6.17.2007

Reading is fun-damental

It's that time again. What are you reading, loving, loathing? What has blown your hat off lately? My recent list is this:

Lost City Radio: Daniel's book is sweet. Read it and be proud of him.

The Heart Is a Lonely Hunter: An amazing Southern Gothic read from someone obnoxiously young.

The Exquisite: Diverting, but not as substantial as I had hoped.

The Raw Shark Texts: WTF? How was this such a hit last year -- or maybe that was just on this side of the ocean? Overhyped and disappointing.

The Norton Anthology of Short Fiction, 1978, Ed. R. V. Cassill: I'm about 450 pages into 1400, just going in alphabetical order by author. Two priceless gems unearthed so far: "The Egg" by Sherwood Anderson, which is hilarious, and "The Biggest Band" by R. V. Cassill himself, which is hilarious (who knew? Anyone read one of his books?).

The Collected Stories of Richard Yates: Going slow, maybe one a week, don't want it to end

The Assault by Harry Mulisch: Need to brush up on Dutch writers, and this was a hell of a start

Supernatural by Graham Hancock: Because I am a shark, and it is a bucket of chum

The Wapshot Chronicle: Abandoned this for the second time. How it is possible to be bored by and indifferent to something by Cheever, I don't know, but I was, I was, I was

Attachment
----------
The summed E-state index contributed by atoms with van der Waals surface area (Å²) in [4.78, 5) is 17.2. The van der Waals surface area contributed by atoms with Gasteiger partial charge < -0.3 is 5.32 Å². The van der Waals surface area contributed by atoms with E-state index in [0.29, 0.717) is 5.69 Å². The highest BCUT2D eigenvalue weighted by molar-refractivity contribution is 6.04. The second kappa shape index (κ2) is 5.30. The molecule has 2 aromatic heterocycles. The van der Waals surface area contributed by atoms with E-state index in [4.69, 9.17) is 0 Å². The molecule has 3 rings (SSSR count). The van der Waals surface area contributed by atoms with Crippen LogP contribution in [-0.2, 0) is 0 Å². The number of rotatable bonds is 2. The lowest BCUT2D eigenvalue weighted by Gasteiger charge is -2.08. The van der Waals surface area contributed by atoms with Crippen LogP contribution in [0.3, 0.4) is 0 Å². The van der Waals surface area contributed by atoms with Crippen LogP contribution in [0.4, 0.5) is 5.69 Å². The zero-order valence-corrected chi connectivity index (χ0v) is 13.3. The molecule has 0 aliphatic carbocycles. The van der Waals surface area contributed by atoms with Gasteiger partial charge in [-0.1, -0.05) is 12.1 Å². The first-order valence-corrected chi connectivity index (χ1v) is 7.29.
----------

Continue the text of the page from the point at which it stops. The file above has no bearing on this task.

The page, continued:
The Possibility of an Island by Michel Houellebecq: I've talked about this before, but it bears repeating -- an honest, bruising book

The Name of the World: About a third the way in and liking it much better than Resuscitation

Poetry: A Pocket Anthology
R. S. Gwynn ed.: Strictly a greatest hits collection. My bathroom book, but I'm not making much headway somehow. Too much roughage? And I didn't know Queen Elizabeth wrote, uh, poetry

The Interloper: Will be reviewing this for Please Don't, about which more to come.

P. S. There is a play about Paul Engle in the works.

11 comments:

dunkeys said...

You're reading enough for everyone! But it is summer, so I don't feel *too* inadequate --

Underworld: Why haven't I read this sooner? Why don't profs talk about DeLillo more, or was it only mine who ignored him? Why are the trash scenes so great? The first section is amazing. Absolutely loved the book, flaws (vanishing killers, silly endings, two many edgars) and all. Is this his best? What might be as good? I've read White Noise and The Body Artist, but Underworld is another league. Does anyone recommend any others? Mao II? Libra? How's Falling Man?

Revolutionary Road: Liked it not so much (but maybe that's another discussion?).

The Waves: it's really a lot like listening to the asides of the crewmen in Moby-Dick. They're all so *young* and earnest sounding that it grated.

several books (Common Criminals, Angry Nights, and Fish, Soap and Bonds) by an LA writer, Larry Fondation. Good stuff -- terse outrage. The tired, the poor, all that. Angry Nights I recommend highly, but it's hard to find.

and halfway through The Geographical History of America, by Gertrude Stein: only halfway because it's hard for me to feel much besides inferior.

Then it's me and Marcel, head to head. Swann's Way beginning next week. (I tell myself this every summer.)

Toad Press said...

Here's my list or recent reads.

* = not my favorite book
**** = my favorite book this summer ( you can see I don't have one of these yet...)

**The Wild Palms (Faulkner)

*Revolutionary Road

**The Omnivore's Dilemma (Michael Pollan)

***Splay Anthem (Nathaniel Mackey)